October 28, 2019

In my career as a journalist and scholar I have written about sex – a lot. I have written about religion and politics. I have written about the millennium and the Holocaust. I wrote a 29-part series about AIDS. Just this week, I wrote about the connection between political corruption and language abuse.

Apparently, none of those topics really matter. What really matters to my readers is punctuation and AP style. There was that issue of the Oxford comma, you may remember. Then the semicolon emerged from its cage, seeking attention. The dash made a dash for the front of the stage.

So, desperate for readers and attention, I give you the apostrophe, the possessive and, yes, AP Style. A firestorm of controversy — a cliché I have condemned countless times — has been sparked by the AP’s announcement that it is considering a change in the way we use the possessive apostrophe.

AP reporters write fast, but their Stylebook moves slow. So I will flatter myself into thinking that something I wrote in 2010 foreshadowed this reform movement.

My take on the topic appears on page 82 of my book “The Glamour of Grammar” (which has 11 chapters on punctuation!). This is part of what I had to say:

Language scholars have a word for the sound made by the letter s. They call it a sibilant, which is derived from the Latin word meaning “to hiss.”

RELATED STORY: ‘Lead’ vs. ‘lede’: Roy Peter Clark has the definitive answer, at last

E.B. White once wrote of Florida: “The south is the land of the sustained sibilant. Everywhere, for the appreciative visitor, the letter ‘s’ insinuates itself in the scene: in the sound of the sea and sand, in the singing shell, in the heat of sun and sky, in the sultriness of the gentle hours, in the siesta, in the stir of birds and insects.” I reread those sweet sentences aloud just to enjoy their alliterative music and was surprised at how the passage hissed without sounding all snaky.

Now hold your tongue and recite: “She sells seashells by the seashore.” Sometimes excessive use of the letter s turns the tongue into flypaper.

This brings me to E.B. White’s famous teacher, William Strunk Jr., author of the original edition of “The Elements of Style.” Written in 1918, the little book on grammar, style and usage begins with this advice: “Form the possessive singular of nouns by adding ’s.”

What could be clearer?

“The book’s simplicity and utility have made it a classic.”

We also learn that ’s is all we need when the plural form of a noun that ends in something other than s:

“The men’s room needs some cleaning.”

We do run into sticky problems of sibilance in those tricky cases when we attach one s to another. Professor Strunk tells us to add the ’s no matter the final consonant of the noun and cites as examples “Charles’s friend” and “Burns’s poems.”

This makes sense to me because it echoes the way we would speak the word aloud. So it puzzles me that the AP Stylebook, the most influential guide for journalists, argues that a simple apostrophe suffices after proper nouns ending in s: as in “Agnes’ book” and “Jules’ seat.”

I don’t know about you, but when I read those aloud, the missing s trips up my tongue, and on the page it bothers my eyes. I would say “Agnes’s book” and “Jules’s seat.”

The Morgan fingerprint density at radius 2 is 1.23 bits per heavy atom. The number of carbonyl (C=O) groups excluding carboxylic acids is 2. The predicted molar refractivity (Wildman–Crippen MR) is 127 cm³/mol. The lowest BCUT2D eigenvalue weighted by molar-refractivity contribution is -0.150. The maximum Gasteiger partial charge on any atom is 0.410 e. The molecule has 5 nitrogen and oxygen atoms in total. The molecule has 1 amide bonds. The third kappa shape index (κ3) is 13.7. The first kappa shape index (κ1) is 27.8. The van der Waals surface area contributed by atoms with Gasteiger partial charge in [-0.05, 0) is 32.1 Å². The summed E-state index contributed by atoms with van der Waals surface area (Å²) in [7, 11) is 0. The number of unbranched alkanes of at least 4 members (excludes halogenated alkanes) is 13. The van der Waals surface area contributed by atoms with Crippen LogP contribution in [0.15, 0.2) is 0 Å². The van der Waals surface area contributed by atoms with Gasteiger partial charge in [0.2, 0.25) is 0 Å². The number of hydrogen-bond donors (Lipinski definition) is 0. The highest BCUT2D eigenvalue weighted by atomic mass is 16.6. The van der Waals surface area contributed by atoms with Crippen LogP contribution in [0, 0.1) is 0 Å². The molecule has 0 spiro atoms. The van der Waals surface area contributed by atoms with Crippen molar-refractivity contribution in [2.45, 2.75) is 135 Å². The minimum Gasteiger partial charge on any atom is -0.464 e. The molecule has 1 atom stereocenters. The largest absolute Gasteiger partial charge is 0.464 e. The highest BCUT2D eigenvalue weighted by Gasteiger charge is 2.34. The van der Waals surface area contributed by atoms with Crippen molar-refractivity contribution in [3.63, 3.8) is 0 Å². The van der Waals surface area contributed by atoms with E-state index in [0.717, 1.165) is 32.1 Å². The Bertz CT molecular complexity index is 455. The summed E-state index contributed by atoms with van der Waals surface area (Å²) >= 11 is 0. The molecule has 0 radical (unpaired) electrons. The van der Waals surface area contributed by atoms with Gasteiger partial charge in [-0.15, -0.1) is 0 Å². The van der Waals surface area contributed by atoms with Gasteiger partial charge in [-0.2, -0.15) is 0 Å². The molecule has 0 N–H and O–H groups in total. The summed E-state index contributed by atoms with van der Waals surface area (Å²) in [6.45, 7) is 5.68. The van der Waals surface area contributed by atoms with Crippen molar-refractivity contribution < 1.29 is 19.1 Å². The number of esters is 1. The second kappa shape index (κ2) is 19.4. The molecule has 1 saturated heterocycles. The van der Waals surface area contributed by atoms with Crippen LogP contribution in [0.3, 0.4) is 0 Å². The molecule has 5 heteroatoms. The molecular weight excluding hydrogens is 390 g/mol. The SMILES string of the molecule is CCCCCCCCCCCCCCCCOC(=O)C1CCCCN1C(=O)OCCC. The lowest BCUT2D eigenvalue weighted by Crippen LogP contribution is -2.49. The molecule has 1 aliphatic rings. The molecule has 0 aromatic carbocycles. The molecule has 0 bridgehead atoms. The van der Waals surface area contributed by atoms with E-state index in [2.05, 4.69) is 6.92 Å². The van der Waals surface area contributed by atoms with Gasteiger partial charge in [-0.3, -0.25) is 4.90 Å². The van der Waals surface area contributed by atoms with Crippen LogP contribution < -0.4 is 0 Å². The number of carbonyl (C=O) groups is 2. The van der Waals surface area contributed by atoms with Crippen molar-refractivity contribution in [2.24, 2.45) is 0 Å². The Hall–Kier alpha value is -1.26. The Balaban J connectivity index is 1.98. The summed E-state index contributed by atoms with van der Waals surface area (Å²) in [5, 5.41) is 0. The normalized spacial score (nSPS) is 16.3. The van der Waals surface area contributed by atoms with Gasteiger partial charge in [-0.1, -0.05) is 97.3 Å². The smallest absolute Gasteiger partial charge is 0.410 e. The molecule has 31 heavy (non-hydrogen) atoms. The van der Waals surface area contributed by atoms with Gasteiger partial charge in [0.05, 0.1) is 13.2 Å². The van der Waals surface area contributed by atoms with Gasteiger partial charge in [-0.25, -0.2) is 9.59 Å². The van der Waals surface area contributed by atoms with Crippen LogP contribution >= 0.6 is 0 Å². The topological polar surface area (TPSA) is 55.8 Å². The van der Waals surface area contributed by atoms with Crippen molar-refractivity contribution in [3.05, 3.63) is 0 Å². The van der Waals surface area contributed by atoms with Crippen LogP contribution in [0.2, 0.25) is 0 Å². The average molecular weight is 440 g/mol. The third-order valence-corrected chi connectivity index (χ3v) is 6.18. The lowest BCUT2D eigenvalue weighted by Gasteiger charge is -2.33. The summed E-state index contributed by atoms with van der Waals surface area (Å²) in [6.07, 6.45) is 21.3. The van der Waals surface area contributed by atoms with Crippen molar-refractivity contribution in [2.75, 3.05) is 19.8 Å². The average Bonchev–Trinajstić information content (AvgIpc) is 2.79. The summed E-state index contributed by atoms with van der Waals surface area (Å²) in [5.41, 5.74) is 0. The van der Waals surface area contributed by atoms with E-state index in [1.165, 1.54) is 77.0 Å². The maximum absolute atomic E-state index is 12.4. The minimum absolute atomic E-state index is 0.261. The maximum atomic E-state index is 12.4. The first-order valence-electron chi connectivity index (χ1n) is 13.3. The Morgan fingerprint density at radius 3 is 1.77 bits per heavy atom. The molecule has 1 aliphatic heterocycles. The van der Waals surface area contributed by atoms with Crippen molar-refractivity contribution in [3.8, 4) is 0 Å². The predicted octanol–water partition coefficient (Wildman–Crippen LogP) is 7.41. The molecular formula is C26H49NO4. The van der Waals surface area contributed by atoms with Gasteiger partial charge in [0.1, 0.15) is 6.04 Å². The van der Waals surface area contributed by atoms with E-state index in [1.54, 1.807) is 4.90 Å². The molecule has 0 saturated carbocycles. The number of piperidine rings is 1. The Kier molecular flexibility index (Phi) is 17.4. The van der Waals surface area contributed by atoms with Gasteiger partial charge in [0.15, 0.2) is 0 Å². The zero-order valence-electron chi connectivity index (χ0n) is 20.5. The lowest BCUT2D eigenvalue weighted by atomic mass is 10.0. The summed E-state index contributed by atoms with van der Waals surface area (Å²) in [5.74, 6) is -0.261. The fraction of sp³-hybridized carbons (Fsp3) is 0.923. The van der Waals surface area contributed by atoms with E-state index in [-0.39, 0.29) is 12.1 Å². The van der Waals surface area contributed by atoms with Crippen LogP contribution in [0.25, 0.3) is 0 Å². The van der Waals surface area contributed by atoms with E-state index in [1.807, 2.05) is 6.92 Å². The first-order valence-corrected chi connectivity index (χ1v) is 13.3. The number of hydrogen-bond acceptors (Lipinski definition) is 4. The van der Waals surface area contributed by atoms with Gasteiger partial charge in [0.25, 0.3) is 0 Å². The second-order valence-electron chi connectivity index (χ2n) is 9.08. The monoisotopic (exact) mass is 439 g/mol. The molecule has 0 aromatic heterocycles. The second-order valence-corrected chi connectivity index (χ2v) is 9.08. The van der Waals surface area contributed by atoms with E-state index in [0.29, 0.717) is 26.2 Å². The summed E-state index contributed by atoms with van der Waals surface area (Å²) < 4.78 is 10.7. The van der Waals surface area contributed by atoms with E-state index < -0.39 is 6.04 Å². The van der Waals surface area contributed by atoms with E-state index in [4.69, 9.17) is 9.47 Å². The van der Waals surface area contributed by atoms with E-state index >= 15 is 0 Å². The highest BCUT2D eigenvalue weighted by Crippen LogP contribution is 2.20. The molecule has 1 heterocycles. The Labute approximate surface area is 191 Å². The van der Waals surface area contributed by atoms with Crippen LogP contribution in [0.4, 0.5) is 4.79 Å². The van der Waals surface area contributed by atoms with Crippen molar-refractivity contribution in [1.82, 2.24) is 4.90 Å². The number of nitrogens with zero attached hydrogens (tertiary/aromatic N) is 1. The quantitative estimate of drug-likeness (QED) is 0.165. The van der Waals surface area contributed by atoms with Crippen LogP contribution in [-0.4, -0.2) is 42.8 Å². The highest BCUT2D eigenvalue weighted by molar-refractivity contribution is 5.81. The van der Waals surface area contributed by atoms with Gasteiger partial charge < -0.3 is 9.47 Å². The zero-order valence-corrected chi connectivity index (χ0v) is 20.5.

There are classic examples when adding an s gives you that Velcro feeling: I would not say “Achilles’s heel.” Achilles’ will do fine, thank you, with the prepositional phrase a convenient escape hatch: the teachings of Socrates.

Why does this matter? In an edition of my hometown newspaper, a story contained these two climactic sentences:

“In Wes’ last act, he fed a stranger and gave him a place to rest. It cost him his life.”

As I read this compelling story, I stopped every time I encountered the possessive “Wes’.” The discord between my eye and ear make the absence of another s stand out like an elephant without a trunk. No one I know would say “Wes’ last act”; any reader would say “Wes’s.”

At the time the stylebook justified the missing s based on the value of “consistency and ease in remembering a rule.” To which I respond: What about the needs and experiences of the reader?

Most language experts advise writers to ignore restrictions that require you to write or say something awkward or ugly, especially something that offends the ear. In this case, let us match punctuation to speech. Let your ear help govern the possessive apostrophe. As long as the snake isn’t swallowing its tongue, let the reptile hiss.

In summary:

  • To form a possessive singular, add an ’s: “Sadie’s ring.”
  • To form a possessive plural, in most cases, add an apostrophe after the s: “The Puritans’ journey.”
  • If the plural of a noun does not end in s, add an ’s to form the possessive: “The children’s field trip.”
  • If a proper noun (a name) ends in an s, add ’s in most cases, but let your ear guide you through the tough ones: “Archimedes’ experiment.”
  • In some 50/50 cases, read it aloud in context, then choose, or flip a coin: “Jesus’ teachings” or “Jesus’s teachings.”
  • On this issue and all others, make sure you know which style manual governs your work. It may change as you change classes and teachers or jobs and professions.

Roy Peter Clark has taught writing at Poynter for four decades. He can be reached at roypc@poynter.org.

Support high-integrity, independent journalism that serves democracy. Make a gift to Poynter today. The Poynter Institute is a nonpartisan, nonprofit organization, and your gift helps us make good journalism better.
Roy Peter Clark has taught writing at Poynter to students of all ages since 1979. He has served the Institute as its first full-time faculty…
Roy Peter Clark

More News

Back to News